Story written by Park Soon-chan published on Chosun August 8 said that Samsung on Sunday denied that the Samsung Pay mobile payment service is vulnerable to hacking.
|In this YouTube video, security expert Salvador Mendoza demonstrates stealing a Samsung Pay token using a special device on his wrist.|
Security expert Salvador Mendoza showed at the Black Hat security conference in Las Vegas last week that it is possible to steal a token from a Samsung Pay device and use it to make a transaction on another device.
But the Korean electronics giant claimed the hack was performed in an artificial environment and Samsung Pay is safe in real life.
The payment service works by translating credit card data into temporary tokens that are deactivated immediately after the transaction is made, supposedly so that hackers cannot steal the information.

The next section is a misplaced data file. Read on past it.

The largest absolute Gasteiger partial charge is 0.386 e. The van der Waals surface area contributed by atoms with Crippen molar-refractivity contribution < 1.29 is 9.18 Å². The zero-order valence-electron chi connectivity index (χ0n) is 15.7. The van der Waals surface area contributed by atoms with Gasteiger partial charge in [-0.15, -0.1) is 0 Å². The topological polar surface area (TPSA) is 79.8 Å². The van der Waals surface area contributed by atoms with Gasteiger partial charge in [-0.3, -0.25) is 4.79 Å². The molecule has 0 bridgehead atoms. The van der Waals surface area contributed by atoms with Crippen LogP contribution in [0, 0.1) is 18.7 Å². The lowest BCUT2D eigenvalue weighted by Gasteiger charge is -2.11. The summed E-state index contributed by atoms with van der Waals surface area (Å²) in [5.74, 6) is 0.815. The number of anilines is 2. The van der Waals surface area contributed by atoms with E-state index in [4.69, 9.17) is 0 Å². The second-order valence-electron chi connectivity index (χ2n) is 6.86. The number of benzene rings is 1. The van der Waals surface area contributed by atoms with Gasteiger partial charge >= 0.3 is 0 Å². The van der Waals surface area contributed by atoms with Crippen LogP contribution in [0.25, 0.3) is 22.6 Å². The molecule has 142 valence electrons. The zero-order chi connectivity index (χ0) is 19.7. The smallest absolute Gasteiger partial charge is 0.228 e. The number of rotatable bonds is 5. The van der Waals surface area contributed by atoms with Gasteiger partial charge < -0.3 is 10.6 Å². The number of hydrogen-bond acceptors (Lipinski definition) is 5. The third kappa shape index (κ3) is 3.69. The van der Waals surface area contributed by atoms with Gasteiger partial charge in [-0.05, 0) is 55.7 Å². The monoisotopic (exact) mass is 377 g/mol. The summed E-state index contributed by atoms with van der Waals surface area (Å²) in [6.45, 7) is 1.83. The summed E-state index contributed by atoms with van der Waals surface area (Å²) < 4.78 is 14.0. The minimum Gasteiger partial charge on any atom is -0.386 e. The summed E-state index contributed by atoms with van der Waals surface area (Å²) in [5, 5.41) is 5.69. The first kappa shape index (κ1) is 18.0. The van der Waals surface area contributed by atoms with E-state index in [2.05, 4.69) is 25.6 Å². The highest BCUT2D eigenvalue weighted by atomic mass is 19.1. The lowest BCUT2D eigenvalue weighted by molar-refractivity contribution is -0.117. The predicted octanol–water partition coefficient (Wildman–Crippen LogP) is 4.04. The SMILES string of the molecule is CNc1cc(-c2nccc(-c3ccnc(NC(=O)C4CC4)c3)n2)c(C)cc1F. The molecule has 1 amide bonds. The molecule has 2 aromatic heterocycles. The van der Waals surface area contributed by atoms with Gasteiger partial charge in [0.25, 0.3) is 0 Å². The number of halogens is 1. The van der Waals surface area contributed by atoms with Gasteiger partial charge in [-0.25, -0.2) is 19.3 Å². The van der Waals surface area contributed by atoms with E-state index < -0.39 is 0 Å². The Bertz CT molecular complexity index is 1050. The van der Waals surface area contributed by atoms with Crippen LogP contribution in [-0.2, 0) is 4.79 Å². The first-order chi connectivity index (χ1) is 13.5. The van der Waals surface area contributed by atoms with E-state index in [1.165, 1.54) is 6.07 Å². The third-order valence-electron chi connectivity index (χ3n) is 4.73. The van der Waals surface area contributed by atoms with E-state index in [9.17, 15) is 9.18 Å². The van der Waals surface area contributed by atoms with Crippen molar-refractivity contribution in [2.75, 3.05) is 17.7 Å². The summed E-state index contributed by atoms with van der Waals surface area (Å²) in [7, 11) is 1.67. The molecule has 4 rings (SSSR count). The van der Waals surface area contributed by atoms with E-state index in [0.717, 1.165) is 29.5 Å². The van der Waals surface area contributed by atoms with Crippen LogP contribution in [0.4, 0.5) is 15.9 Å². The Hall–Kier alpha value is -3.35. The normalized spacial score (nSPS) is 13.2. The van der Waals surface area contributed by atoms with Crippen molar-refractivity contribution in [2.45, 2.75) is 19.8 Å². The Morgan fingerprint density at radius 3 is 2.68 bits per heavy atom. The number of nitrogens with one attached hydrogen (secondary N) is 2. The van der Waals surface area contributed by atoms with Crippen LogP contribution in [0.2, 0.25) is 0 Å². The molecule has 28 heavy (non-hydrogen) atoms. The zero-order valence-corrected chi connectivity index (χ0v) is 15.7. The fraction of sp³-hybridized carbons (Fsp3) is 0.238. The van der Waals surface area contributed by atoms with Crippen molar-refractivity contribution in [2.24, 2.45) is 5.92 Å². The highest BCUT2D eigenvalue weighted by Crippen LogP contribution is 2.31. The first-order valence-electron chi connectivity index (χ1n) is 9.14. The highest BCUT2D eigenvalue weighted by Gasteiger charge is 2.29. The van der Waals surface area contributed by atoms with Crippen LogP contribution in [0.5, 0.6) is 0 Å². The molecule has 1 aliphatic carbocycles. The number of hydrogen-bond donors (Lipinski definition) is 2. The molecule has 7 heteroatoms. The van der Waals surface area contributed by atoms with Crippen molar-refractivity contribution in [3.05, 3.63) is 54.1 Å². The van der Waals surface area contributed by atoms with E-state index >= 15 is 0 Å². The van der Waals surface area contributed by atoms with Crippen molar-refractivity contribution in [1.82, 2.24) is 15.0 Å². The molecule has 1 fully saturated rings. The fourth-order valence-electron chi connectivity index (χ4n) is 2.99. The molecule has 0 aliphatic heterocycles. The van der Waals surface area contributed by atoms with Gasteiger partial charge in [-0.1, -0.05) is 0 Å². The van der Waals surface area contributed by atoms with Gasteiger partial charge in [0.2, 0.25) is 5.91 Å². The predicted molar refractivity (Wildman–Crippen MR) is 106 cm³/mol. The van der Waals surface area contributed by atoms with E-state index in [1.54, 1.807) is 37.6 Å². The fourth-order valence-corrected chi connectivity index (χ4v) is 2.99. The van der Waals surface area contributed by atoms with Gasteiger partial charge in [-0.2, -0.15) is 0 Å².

But Mendoza activated the service on a smartphone and used a special device to wirelessly steal the token. He showed that if the service is deactivated without making a transaction, tokens in some cases remain valid for up to 24 hours and can be stolen for use in other hardware.
Samsung Pay is currently available in eight countries including Korea, China and the U.S.
Samsung said special devices like a large antenna were used in Mendoza's demonstration, and the possibility of hacking the service in real life extremely low as tokens remain valid only 30 seconds here and banks slam on an immediate break once a fraudulent transaction is identified.